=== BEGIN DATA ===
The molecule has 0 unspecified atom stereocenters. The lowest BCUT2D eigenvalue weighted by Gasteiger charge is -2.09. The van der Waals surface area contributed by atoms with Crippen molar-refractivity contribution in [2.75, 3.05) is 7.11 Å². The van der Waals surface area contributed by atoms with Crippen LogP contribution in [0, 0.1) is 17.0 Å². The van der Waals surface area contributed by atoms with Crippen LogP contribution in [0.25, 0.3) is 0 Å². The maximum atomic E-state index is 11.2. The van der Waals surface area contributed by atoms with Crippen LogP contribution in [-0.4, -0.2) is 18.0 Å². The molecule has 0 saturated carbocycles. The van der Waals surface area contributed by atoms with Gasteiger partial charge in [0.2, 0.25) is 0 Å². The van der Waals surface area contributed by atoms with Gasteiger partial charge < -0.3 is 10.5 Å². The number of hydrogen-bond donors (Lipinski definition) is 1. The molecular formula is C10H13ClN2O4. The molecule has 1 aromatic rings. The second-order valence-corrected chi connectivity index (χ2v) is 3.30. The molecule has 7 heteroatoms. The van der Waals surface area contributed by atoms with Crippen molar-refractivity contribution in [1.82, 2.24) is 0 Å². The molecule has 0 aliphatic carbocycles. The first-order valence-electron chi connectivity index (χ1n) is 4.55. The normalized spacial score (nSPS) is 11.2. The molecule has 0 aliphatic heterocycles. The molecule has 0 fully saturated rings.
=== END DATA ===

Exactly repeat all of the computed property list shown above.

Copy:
The molecule has 0 unspecified atom stereocenters. The lowest BCUT2D eigenvalue weighted by Gasteiger charge is -2.09. The van der Waals surface area contributed by atoms with Crippen molar-refractivity contribution in [2.75, 3.05) is 7.11 Å². The van der Waals surface area contributed by atoms with Crippen LogP contribution in [0, 0.1) is 17.0 Å². The van der Waals surface area contributed by atoms with Crippen LogP contribution in [0.25, 0.3) is 0 Å². The maximum atomic E-state index is 11.2. The van der Waals surface area contributed by atoms with Crippen LogP contribution in [-0.4, -0.2) is 18.0 Å². The molecule has 0 saturated carbocycles. The van der Waals surface area contributed by atoms with Gasteiger partial charge in [0.2, 0.25) is 0 Å². The van der Waals surface area contributed by atoms with Gasteiger partial charge < -0.3 is 10.5 Å². The number of hydrogen-bond donors (Lipinski definition) is 1. The molecular formula is C10H13ClN2O4. The molecule has 1 aromatic rings. The second-order valence-corrected chi connectivity index (χ2v) is 3.30. The molecule has 7 heteroatoms. The van der Waals surface area contributed by atoms with Crippen molar-refractivity contribution in [1.82, 2.24) is 0 Å². The molecule has 0 aliphatic carbocycles. The first-order valence-electron chi connectivity index (χ1n) is 4.55. The normalized spacial score (nSPS) is 11.2. The molecule has 0 aliphatic heterocycles. The molecule has 0 fully saturated rings.